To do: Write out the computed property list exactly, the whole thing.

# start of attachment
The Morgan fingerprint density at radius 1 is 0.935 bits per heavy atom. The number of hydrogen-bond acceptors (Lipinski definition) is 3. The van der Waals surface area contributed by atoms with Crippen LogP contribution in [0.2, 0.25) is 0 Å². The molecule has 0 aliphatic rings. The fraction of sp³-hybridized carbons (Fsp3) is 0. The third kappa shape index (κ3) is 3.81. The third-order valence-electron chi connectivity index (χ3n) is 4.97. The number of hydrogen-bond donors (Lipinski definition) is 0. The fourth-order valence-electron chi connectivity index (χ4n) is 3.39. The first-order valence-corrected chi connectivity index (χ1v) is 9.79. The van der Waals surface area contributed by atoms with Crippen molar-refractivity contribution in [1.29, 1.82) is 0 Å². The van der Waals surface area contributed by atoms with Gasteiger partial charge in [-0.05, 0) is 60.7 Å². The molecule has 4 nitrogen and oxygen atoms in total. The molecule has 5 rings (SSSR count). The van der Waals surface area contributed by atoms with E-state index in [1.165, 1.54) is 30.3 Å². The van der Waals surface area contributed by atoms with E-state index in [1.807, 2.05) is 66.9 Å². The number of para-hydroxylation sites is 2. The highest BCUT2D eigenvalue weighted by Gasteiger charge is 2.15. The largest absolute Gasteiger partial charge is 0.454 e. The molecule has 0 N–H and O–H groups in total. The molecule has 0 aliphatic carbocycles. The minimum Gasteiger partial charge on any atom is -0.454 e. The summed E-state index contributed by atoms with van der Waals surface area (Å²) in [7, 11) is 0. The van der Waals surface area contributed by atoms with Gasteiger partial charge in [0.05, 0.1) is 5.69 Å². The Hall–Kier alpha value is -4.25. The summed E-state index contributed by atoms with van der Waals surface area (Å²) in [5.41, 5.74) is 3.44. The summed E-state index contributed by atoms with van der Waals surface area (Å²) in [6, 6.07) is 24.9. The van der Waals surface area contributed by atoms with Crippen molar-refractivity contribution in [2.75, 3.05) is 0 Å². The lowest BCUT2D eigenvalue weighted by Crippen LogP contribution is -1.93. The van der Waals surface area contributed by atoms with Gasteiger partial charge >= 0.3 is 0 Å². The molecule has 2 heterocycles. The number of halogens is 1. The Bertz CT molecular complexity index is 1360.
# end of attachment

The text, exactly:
The Morgan fingerprint density at radius 1 is 0.935 bits per heavy atom. The number of hydrogen-bond acceptors (Lipinski definition) is 3. The van der Waals surface area contributed by atoms with Crippen LogP contribution in [0.2, 0.25) is 0 Å². The molecule has 0 aliphatic rings. The fraction of sp³-hybridized carbons (Fsp3) is 0. The third kappa shape index (κ3) is 3.81. The third-order valence-electron chi connectivity index (χ3n) is 4.97. The number of hydrogen-bond donors (Lipinski definition) is 0. The fourth-order valence-electron chi connectivity index (χ4n) is 3.39. The first-order valence-corrected chi connectivity index (χ1v) is 9.79. The van der Waals surface area contributed by atoms with Crippen molar-refractivity contribution in [1.29, 1.82) is 0 Å². The van der Waals surface area contributed by atoms with Gasteiger partial charge in [-0.05, 0) is 60.7 Å². The molecule has 4 nitrogen and oxygen atoms in total. The molecule has 5 rings (SSSR count). The van der Waals surface area contributed by atoms with E-state index in [1.165, 1.54) is 30.3 Å². The van der Waals surface area contributed by atoms with E-state index in [1.807, 2.05) is 66.9 Å². The number of para-hydroxylation sites is 2. The highest BCUT2D eigenvalue weighted by Gasteiger charge is 2.15. The largest absolute Gasteiger partial charge is 0.454 e. The molecule has 0 N–H and O–H groups in total. The molecule has 0 aliphatic carbocycles. The minimum Gasteiger partial charge on any atom is -0.454 e. The summed E-state index contributed by atoms with van der Waals surface area (Å²) in [7, 11) is 0. The van der Waals surface area contributed by atoms with Gasteiger partial charge in [0.05, 0.1) is 5.69 Å². The Hall–Kier alpha value is -4.25. The summed E-state index contributed by atoms with van der Waals surface area (Å²) in [5.41, 5.74) is 3.44. The summed E-state index contributed by atoms with van der Waals surface area (Å²) in [6, 6.07) is 24.9. The van der Waals surface area contributed by atoms with Crippen molar-refractivity contribution in [2.75, 3.05) is 0 Å². The lowest BCUT2D eigenvalue weighted by Crippen LogP contribution is -1.93. The van der Waals surface area contributed by atoms with Gasteiger partial charge >= 0.3 is 0 Å². The molecule has 2 heterocycles. The number of halogens is 1. The Bertz CT molecular complexity index is 1360.